BBC Breakfast presenter Steph McGovern praised the work of South West Durham Training in preparing the young engineers of the future as she led celebrations for the centre’s 50th anniversary.
Recalling her time at Black & Decker in Spennymoor under the Year in Industry scheme as a teenager, the Middlesbrough born business journalist hailed the value of apprenticeships to industry to her audience of employers and past and present students and staff.
It was this placement which ultimately led to her big break in television, as Steph won a Young Engineer for Britain competition aged just 19 for an injection moulding process innovation for the firm’s garden leaf sweeper and blower.
The award saw her invited to appear on a TV programme about women in science, before securing a position as a part-time researcher on BBC’s Tomorrow’s World while studying mechanical engineering at London’s Imperial College.
Today Steph is the lead business presenter on BBC Breakfast, and also hosts BBC’s Watchdog and Shop Well For Less programmes.
Presenting end of year awards to apprentices at the 50th anniversary celebration, she said: “I have broadcast from over 800 businesses in the UK and one of the things they are talking about is needing the kind of skills that this place provides. From here you can go on to amazing careers all over the world.”
More than 100 employers joined current and past students and staff of South West Durham Training at the event, held on the 50th anniversary of the official launch of the centre by WWII RAF fighter pilot Group Captain Sir Douglas Bader in 1967.
SWDT has had more than 10,000 young engineers through its doors over its 50 year history, many of whom work in senior positions as far afield as Australia, the US, China and Dubai. Alumni include the Chief Executive of Gatwick Airport Stewart Wingate, the MD of car parts maker Nifco UK Mike Matthews MBE and comedian Vic Reeves.
Today the centre works with major employers across the North-East, including Hitachi Rail, GSK, Husqvarna, 3M and Thorn Lighting, as well as Cummins in Darlington, Richmond-based Pipeline Engineering, part of the multinational Circor Group, Ebac, MTE Ltd and Nifco UK in Stockton.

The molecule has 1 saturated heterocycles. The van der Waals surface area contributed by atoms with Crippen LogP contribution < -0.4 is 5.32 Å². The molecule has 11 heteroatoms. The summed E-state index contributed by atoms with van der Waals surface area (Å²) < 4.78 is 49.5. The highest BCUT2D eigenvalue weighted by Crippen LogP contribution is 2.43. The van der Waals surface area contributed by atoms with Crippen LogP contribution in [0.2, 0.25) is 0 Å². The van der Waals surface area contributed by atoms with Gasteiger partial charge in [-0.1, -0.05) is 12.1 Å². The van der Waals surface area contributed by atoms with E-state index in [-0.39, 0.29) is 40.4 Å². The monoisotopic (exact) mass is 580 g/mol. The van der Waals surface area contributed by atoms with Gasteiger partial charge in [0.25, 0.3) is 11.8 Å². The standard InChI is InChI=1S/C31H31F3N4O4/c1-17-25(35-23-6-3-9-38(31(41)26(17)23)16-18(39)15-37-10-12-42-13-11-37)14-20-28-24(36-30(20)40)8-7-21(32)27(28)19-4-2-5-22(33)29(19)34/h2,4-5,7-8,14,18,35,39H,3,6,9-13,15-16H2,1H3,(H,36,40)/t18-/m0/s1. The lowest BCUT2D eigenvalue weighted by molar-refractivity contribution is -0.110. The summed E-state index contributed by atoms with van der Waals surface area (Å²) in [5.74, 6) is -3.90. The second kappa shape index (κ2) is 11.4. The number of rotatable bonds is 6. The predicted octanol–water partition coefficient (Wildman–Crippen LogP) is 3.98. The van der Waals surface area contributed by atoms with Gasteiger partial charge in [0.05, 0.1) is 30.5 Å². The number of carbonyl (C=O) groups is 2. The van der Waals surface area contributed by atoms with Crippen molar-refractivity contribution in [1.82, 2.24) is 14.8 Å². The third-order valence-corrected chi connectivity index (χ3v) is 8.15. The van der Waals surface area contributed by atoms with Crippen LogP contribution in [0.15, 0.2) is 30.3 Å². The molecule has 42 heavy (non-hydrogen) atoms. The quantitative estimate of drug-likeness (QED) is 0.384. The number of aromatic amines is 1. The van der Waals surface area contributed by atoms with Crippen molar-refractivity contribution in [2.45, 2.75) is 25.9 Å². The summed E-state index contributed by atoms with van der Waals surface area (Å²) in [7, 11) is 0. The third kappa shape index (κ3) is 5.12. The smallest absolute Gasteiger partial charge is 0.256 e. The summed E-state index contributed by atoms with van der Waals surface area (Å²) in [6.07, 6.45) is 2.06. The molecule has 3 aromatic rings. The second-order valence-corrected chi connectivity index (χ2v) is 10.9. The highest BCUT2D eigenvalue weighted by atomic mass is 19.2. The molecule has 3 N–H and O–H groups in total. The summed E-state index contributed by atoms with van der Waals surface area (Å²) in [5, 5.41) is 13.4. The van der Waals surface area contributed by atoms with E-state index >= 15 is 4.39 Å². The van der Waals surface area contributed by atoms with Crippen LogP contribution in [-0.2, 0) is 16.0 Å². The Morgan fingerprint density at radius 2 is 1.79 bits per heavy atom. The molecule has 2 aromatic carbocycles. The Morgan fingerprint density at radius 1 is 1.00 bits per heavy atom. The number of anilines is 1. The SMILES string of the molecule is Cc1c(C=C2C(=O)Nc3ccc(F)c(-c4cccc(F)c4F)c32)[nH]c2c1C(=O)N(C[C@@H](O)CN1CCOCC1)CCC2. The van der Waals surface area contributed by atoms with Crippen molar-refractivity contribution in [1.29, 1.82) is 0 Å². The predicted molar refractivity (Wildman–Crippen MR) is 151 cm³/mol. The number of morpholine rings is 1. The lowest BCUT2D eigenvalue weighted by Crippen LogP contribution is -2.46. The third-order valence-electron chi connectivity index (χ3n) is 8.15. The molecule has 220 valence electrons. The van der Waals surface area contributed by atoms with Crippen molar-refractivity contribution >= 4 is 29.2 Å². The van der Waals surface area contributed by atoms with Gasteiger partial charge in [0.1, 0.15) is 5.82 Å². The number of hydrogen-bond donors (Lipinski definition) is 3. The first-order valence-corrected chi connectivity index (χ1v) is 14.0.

Apprenticeship packages and commercial programmes are tailored to the demands of these and other local employers, with training offered from Level 1 and 2 through to higher education provision at Level 4 and 5.
Other speakers at the event included Chair of the County Durham Engineering and Manufacturing Network David Land, an apprentice at SWDT in the 1970s, and Dave Allison, who was among the first intake of apprentices in 1967 before returning in 1973 as an instructor. He stayed for a further 40 years before retiring in 2013.
SWDT was the first training centre in the country to gain Centre of Vocational Excellence status in 2002. The Chief Inspector of Adult Learning in his annual report that year described SWDT as ‘world class’.
In 2014 Ofsted graded SWDT as ‘outstanding’ in all four areas: overall effectiveness, outcomes for learners, quality of teaching, learning and assessment, and effectiveness of leadership and management. It was the first member of the Group Training Association of England ever to have received an outstanding grade across all areas of provision. The same year saw the launch of a partnership between Bishop Auckland College and SWDT.
Andy Dunn, Chair of the SWDT Board, who also spoke at the ceremony, said afterwards: “This has been a fitting celebration for South West Durham Training’s 50th anniversary – it was great to see so many employers here – many of whom are former apprentices themselves.
“We are looking forward to a positive future, with ambitious plans to increase both the range of provision offered and learner numbers over the next few years to help local employers tackle talent gaps.”